London 2012 venues were designed with both Games in mind but there are a number of changes to be made. For example, all venues are having their 'look' and signage refreshed, the flags of competing nations are being revised, adjustments are being made to broadcast requirements, and changes are being made to the field of play.
In addition to transforming existing venues, there are two new competition venues for the Paralympic Games: Eton Manor, which is located on the Olympic Park and will host the Wheelchair Tennis competition, and Brands Hatch – the internationally-renowned motor racing circuit near Sevenoaks in Kent, which will host the Paralympic Road Cycling.
Paul Deighton, Chief Executive of LOCOG, said: 'The transition to what will be the largest Paralympic Games ever is a huge operation in a short time period. We are getting ready to welcome the world’s Paralympians, and deliver a truly spectacular Paralympic Games.'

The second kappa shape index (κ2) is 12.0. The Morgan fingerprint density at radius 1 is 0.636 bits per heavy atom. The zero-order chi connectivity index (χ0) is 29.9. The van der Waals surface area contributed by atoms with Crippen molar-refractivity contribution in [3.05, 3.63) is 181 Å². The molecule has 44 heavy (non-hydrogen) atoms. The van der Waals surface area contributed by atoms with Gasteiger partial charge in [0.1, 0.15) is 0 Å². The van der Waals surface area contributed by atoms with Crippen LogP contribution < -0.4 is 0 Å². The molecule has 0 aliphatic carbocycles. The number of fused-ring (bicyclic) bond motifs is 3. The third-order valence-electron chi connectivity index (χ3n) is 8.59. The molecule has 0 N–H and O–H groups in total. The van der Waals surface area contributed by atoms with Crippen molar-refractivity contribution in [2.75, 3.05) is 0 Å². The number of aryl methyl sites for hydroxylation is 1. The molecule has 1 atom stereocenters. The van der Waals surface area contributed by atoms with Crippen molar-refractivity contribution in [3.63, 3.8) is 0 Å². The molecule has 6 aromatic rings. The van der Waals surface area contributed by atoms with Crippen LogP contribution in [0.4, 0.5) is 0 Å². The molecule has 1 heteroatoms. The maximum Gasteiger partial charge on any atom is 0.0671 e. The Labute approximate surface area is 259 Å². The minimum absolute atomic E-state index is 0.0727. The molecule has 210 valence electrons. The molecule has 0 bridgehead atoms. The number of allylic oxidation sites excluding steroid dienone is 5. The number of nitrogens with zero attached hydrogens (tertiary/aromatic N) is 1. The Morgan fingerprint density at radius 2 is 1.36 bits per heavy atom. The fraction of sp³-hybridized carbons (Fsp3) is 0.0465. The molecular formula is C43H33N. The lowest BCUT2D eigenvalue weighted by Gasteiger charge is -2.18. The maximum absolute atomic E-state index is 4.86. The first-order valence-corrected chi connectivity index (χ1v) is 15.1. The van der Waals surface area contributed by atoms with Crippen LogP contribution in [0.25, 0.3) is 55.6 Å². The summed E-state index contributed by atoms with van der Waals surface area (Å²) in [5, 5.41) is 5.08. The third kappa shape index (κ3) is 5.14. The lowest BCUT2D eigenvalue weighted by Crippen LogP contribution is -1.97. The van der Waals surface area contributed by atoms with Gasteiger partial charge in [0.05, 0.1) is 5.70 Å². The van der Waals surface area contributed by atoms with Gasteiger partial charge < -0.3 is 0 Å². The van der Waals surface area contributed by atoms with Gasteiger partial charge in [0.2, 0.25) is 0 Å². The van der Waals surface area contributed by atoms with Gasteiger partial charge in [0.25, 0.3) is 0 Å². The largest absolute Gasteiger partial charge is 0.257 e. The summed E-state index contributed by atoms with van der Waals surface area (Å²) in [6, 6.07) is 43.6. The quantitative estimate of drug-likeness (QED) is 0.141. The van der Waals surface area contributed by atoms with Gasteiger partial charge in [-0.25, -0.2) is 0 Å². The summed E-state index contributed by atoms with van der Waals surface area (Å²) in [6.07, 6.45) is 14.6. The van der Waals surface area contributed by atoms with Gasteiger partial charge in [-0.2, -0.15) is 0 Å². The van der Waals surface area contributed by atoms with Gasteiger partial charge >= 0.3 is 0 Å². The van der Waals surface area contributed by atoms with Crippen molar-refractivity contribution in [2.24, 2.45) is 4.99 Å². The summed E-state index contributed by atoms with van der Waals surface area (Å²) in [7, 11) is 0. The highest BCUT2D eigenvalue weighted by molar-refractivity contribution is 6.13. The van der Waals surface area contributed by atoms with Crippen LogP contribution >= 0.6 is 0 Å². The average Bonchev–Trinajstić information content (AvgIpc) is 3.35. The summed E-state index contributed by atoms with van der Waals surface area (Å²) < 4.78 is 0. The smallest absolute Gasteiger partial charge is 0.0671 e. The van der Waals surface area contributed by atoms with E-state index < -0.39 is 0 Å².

Work is also well underway at the Olympic and Paralympic Village. It has taken just 5 days (16-21 August) to transform a Village that hosted over 10,000 Olympic athletes just a few weeks ago to host 4,280 Paralympic athletes, 3,500 team officials, 1,225 Games officials and 22 assistance dogs (there will be 1,800 wheelchair users in total). 14 tonnes of workshop equipment and spare parts have also arrived for Ottobock’s service provision for athletes, which includes a wheelchair repair centre.
The giant Olympic Rings in London and cities across the UK have also started coming down, and the Agitos, the symbol for the Paralympic Games, will start appearing over the next few days. The first set has already been launched in Cardiff. The Paralympic Flag features three 'agitos' (Latin for 'I move') in red, blue and green – the colours most represented in national flags around the world.
For more stats and facts about the transition, read the full media release